June 24, 2007


Out of America: The US health-care system can work brilliantly, as the recent experience of our correspondent shows. But in a country where 44 million people have no medical insurance, the pressure for change is building (Rupert Cornwell, 24 June 2007, Independent)

Whisper it not to the assembled Democratic presidential candidates, and breathe not a word to Michael Moore, whose new film Sicko hits US movie screens this week. I have just had my first direct encounter with the much reviled US health-care system - and I won't hear a word said against it.

During my regular annual check-up with my GP in April, I mentioned that something was causing severe nerve pains in my leg. He recommended I see an orthopaedic surgeon (in the very same building). The appointment was a week later, and came with an on-the-spot X-ray, which revealed nothing special.

On his instructions I had an MRI scan a few days later, which revealed the problem even to my ignorant eye: a badly herniated, or "slipped", disc that was pressing against the spinal cord and causing the pain.

The specialist prescribed a week's course of steroids, but they made no difference. Surgery, he told me, was the only realistic answer. After the standard pre-op tests, he performed the operation at a very efficient, very friendly and very comfortable local hospital, where I spent a night before being discharged the next day. The whole process, from initial visit to the GP to the surgery itself, took about nine weeks.

The operation seems to have been a total success, and my entire "hospital experience", as they say here, was "very positive". Everything should be paid for by the insurance company - the consultations, the scan, the surgery, the night in hospital. If this is a lousy health-care system, I wonder, what on earth is a good one like?

...how about all the Lefties who want to re-make our health care system in the image of Canada and Britain go to those places for their own care?

Posted by Orrin Judd at June 24, 2007 8:57 AM

And Moore to Cuba for his.

Posted by: Genecis at June 24, 2007 10:24 AM

The poor already have free health care and yeah, I know it's too expensive because they use ER and taxi-cabs to get there, but if we would return to neighborhood clinics, it would be cheaper and they'd get better care.

In their usual heavy handed way, the left want to keep the "poor" riled up, so they can demand what's not in their own self interest while keeping the heat on the guilt-ridden middle class who haven't a clue as the what's going on.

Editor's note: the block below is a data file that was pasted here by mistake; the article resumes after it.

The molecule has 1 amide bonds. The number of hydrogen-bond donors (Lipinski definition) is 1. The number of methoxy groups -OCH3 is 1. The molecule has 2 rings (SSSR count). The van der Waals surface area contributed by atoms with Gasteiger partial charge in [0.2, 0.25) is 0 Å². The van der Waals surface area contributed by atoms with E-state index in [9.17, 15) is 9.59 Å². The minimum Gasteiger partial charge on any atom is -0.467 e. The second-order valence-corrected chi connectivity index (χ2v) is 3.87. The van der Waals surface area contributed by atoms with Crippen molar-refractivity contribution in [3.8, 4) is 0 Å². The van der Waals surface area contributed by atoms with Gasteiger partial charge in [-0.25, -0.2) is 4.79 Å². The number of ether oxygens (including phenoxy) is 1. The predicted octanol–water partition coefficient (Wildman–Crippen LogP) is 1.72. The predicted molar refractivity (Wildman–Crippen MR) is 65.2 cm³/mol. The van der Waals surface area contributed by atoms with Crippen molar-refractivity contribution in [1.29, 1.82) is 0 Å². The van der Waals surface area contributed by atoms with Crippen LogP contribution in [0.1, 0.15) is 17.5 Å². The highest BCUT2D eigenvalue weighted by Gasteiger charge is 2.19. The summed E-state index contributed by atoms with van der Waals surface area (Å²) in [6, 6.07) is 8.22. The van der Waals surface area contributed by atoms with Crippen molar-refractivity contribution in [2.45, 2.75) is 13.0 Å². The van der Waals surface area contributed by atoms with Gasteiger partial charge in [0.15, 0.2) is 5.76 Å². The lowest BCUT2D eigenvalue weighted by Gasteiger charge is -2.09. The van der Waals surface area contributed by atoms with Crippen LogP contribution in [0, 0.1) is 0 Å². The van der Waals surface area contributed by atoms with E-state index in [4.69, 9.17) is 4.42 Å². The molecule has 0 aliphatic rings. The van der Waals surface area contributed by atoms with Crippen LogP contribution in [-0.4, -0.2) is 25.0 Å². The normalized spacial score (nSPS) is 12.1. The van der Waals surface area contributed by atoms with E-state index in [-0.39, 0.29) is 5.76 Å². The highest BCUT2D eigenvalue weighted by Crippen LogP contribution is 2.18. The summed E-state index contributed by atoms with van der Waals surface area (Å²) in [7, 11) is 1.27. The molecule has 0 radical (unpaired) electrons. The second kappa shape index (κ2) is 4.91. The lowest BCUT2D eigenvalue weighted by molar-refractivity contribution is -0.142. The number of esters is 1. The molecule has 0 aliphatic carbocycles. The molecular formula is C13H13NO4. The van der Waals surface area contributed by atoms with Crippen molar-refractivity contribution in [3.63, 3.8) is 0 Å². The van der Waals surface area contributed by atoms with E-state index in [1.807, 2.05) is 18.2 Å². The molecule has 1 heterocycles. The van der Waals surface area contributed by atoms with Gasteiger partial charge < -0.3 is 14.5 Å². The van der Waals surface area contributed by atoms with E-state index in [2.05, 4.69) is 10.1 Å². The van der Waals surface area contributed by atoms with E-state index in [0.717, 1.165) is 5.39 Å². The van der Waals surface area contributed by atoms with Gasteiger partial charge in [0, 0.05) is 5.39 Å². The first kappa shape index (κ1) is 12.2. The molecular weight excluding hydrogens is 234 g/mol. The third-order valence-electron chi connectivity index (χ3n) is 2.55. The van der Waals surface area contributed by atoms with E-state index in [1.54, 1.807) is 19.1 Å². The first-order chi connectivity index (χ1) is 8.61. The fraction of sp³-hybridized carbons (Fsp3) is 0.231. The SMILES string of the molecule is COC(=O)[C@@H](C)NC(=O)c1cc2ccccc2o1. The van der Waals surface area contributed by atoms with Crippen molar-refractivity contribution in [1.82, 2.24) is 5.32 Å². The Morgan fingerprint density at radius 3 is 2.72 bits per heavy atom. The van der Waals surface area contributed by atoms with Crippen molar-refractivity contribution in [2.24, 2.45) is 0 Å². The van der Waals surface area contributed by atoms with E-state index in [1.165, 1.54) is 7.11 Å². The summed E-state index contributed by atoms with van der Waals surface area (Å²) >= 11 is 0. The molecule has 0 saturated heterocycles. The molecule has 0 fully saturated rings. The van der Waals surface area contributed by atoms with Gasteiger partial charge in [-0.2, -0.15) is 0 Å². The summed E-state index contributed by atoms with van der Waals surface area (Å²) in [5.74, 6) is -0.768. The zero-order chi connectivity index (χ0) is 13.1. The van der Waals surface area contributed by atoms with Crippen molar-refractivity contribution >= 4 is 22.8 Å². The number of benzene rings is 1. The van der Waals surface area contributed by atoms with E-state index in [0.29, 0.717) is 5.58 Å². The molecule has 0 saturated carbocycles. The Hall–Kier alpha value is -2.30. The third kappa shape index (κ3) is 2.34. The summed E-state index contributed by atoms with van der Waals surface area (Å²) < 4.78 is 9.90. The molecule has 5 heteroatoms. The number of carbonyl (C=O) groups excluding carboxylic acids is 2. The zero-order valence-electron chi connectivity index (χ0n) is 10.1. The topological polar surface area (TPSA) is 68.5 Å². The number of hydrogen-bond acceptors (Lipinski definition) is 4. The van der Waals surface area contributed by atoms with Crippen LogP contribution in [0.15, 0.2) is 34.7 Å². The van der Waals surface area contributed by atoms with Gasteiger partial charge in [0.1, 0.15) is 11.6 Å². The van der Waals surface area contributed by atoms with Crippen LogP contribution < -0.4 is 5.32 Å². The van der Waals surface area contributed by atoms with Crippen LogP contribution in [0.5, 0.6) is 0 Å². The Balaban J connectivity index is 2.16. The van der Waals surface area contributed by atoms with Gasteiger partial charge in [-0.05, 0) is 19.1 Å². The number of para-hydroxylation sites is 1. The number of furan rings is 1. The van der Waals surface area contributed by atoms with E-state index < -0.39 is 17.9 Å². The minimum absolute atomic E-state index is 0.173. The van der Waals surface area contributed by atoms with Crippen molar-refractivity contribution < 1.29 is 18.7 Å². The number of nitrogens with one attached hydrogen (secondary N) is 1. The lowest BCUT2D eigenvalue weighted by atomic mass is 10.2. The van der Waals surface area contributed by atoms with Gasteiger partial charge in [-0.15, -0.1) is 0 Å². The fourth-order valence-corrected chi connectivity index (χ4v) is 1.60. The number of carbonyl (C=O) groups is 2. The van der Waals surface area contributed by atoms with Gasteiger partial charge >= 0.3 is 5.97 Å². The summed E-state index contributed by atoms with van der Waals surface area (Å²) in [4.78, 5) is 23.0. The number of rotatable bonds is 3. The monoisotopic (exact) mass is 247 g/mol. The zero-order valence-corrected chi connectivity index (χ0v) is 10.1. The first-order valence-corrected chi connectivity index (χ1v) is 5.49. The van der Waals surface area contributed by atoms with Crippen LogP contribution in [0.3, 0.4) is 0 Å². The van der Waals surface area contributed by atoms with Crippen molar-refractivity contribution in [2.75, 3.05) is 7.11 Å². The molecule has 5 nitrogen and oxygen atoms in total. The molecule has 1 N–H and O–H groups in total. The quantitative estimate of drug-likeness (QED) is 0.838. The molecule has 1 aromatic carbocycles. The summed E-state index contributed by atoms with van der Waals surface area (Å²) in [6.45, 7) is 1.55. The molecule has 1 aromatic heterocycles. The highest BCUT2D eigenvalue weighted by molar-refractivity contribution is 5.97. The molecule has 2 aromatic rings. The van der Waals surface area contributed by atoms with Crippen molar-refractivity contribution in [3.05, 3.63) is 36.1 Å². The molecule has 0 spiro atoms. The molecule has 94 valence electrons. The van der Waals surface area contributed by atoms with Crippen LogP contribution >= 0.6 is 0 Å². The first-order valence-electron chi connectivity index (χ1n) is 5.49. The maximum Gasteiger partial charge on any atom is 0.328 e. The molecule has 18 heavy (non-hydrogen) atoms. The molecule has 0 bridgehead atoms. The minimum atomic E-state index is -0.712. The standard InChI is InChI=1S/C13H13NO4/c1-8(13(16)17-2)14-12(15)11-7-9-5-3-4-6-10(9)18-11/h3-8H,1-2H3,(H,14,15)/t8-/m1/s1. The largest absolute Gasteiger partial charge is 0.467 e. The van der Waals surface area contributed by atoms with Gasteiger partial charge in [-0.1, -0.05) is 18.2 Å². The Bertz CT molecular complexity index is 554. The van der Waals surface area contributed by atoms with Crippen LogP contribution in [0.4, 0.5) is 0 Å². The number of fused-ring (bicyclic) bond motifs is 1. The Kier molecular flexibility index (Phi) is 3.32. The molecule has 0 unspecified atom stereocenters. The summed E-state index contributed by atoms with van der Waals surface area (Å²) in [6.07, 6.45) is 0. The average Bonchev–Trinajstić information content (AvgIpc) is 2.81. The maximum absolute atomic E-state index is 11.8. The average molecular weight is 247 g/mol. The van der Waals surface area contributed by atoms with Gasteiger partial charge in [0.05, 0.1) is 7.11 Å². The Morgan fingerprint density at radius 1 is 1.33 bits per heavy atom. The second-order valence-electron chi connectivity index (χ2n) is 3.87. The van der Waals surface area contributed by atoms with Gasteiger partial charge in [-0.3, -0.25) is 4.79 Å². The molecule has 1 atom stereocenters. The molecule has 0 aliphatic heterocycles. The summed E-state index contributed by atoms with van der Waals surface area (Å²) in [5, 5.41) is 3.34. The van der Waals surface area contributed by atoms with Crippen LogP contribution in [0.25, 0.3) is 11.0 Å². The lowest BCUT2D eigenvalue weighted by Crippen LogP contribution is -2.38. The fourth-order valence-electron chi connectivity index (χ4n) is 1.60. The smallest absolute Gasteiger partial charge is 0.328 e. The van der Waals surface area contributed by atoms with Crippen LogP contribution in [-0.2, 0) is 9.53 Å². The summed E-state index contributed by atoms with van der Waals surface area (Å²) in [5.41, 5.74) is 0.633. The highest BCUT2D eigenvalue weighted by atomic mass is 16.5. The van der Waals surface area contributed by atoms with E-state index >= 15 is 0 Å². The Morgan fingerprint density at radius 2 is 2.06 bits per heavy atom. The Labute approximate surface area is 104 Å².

Leftist elites, like themselves, don't care who pays for their excellent health care as long as it's not they.

Posted by: erp at June 24, 2007 10:42 AM

The VA's medical system, often maligned, sometimes unfairly, has served me admirably. They depend primarily on Nurse Practitioners as the first line of care, with MD's as consultants and second level diagnosics. Whatever we end up with nationally in the future, the number of Nurse Practioners will have to be exponentially increased and that could make neighborhood clinics more feasible.

Of interest, the only VA Hospital in NH no longer performs surgery on site but outsources such to Regional hub VA's and most often to local hospitals.

What is given away free is taken freely and there's no question services will necessarily be rationed. A new system of triage for services will have to evolve beyond the current one of wealth, which has worked well for those of us better off. A problem is, how does one explain triage to those denied.

Posted by: Genecis at June 24, 2007 11:07 AM

Genesis, as oj frequently opines, we have plenty of money. The problem is we're spending it on maintenance of the bureaucracy instead of on medical care. Nurse practitioners may be one of the solutions. but I think there would be plenty of very bright young people who will be glad to pledge a stint in the clinic for help with their medical school fees. We have so many options, it really is exciting.

What's really scary is this kind of thinking.

Posted by: erp at June 24, 2007 11:56 AM

"The problem is we're spending it on maintenance of the bureaucracy instead of on medical care."

The problem is actually in doing paperwork and unnecessary scans and tests to prevent a mal-practice suit.

5 years ago, an ob-gyn who has never had a mal-practice law suit told me, his malpractice insurance premium was $200k. How many $100k did he have to make in order to pay the premium?

A dentist told me the way mal-practice premium is accessed, e.g. in 1990, you had treated 10 patients, you paid premiums for 10 patitents; in 1991, you treated 10 more patients, you paid premiums for those 10 patients, plus the premiums of those patients you've treated in 1990, in case they sued you. The premiums pile on and on like a pyramid.

I wonder if we can sue a doctor for mal-practice under universal health care, and who is going to pay for the damages? Right now, we can't sue federal or state officials or employees for incompetence. Under UC, a doctor is a state employee. The govt. is picking up the tab for whatever judgment against the doctor (if he can be sued). That means you and me, the govt.'s deep pocket, will be paying. Won't that be fun?

Posted by: ic at June 24, 2007 12:23 PM

Well ERP that same problem exists in the public school systems. And yes IC, insurance costs are killing the doctors, I know one who quit his practice because of them. The same problem extends to the ski industry, restaurants, bars and next will be the dry cleaners. Between the lobbyists for the insurance industry and the legal profession the squeeze on our netDP must be enormous.

Posted by: Genecis at June 24, 2007 1:40 PM

You can thank your favorite lib for the state of our public schools and legal system. Their biggest supporters are the teachers unions and the trial lawyers.

Posted by: erp at June 24, 2007 3:41 PM